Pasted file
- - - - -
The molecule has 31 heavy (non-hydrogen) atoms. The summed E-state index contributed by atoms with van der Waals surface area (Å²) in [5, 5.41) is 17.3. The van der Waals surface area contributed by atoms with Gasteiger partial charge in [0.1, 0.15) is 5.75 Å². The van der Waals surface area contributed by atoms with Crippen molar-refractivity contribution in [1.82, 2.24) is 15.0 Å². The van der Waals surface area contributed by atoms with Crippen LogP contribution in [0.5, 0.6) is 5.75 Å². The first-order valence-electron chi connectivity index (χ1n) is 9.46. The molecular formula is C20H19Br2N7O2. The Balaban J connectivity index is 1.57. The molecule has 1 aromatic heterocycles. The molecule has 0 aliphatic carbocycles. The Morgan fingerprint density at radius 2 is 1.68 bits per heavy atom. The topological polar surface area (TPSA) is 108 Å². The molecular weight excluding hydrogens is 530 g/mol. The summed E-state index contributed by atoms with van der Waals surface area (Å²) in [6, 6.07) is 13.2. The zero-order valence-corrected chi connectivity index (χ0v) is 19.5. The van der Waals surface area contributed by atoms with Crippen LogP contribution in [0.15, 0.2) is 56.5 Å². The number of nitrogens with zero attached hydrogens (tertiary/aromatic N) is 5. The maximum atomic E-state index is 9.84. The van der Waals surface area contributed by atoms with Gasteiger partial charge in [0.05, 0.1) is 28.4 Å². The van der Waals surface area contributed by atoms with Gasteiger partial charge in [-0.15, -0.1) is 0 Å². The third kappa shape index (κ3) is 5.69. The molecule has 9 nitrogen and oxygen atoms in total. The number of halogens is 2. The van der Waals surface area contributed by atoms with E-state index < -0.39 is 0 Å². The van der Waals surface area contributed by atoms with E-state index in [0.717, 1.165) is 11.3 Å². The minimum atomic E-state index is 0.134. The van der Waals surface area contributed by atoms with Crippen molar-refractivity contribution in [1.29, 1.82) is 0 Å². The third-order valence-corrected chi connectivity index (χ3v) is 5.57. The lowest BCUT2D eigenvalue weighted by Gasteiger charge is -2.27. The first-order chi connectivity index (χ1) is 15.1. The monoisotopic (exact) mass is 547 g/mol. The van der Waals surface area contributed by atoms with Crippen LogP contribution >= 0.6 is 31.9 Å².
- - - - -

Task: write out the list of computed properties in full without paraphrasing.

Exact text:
The molecule has 31 heavy (non-hydrogen) atoms. The summed E-state index contributed by atoms with van der Waals surface area (Å²) in [5, 5.41) is 17.3. The van der Waals surface area contributed by atoms with Gasteiger partial charge in [0.1, 0.15) is 5.75 Å². The van der Waals surface area contributed by atoms with Crippen molar-refractivity contribution in [1.82, 2.24) is 15.0 Å². The van der Waals surface area contributed by atoms with Crippen LogP contribution in [0.5, 0.6) is 5.75 Å². The first-order valence-electron chi connectivity index (χ1n) is 9.46. The molecular formula is C20H19Br2N7O2. The Balaban J connectivity index is 1.57. The molecule has 1 aromatic heterocycles. The molecule has 0 aliphatic carbocycles. The Morgan fingerprint density at radius 2 is 1.68 bits per heavy atom. The topological polar surface area (TPSA) is 108 Å². The molecular weight excluding hydrogens is 530 g/mol. The summed E-state index contributed by atoms with van der Waals surface area (Å²) in [6, 6.07) is 13.2. The zero-order valence-corrected chi connectivity index (χ0v) is 19.5. The van der Waals surface area contributed by atoms with Crippen LogP contribution in [0.15, 0.2) is 56.5 Å². The number of nitrogens with zero attached hydrogens (tertiary/aromatic N) is 5. The maximum atomic E-state index is 9.84. The van der Waals surface area contributed by atoms with Gasteiger partial charge in [0.05, 0.1) is 28.4 Å². The van der Waals surface area contributed by atoms with Gasteiger partial charge in [-0.15, -0.1) is 0 Å². The third kappa shape index (κ3) is 5.69. The molecule has 9 nitrogen and oxygen atoms in total. The number of halogens is 2. The van der Waals surface area contributed by atoms with E-state index < -0.39 is 0 Å². The van der Waals surface area contributed by atoms with E-state index in [0.717, 1.165) is 11.3 Å². The minimum atomic E-state index is 0.134. The van der Waals surface area contributed by atoms with Crippen molar-refractivity contribution in [1.29, 1.82) is 0 Å². The third-order valence-corrected chi connectivity index (χ3v) is 5.57. The lowest BCUT2D eigenvalue weighted by Gasteiger charge is -2.27. The first-order chi connectivity index (χ1) is 15.1. The monoisotopic (exact) mass is 547 g/mol. The van der Waals surface area contributed by atoms with Crippen LogP contribution >= 0.6 is 31.9 Å².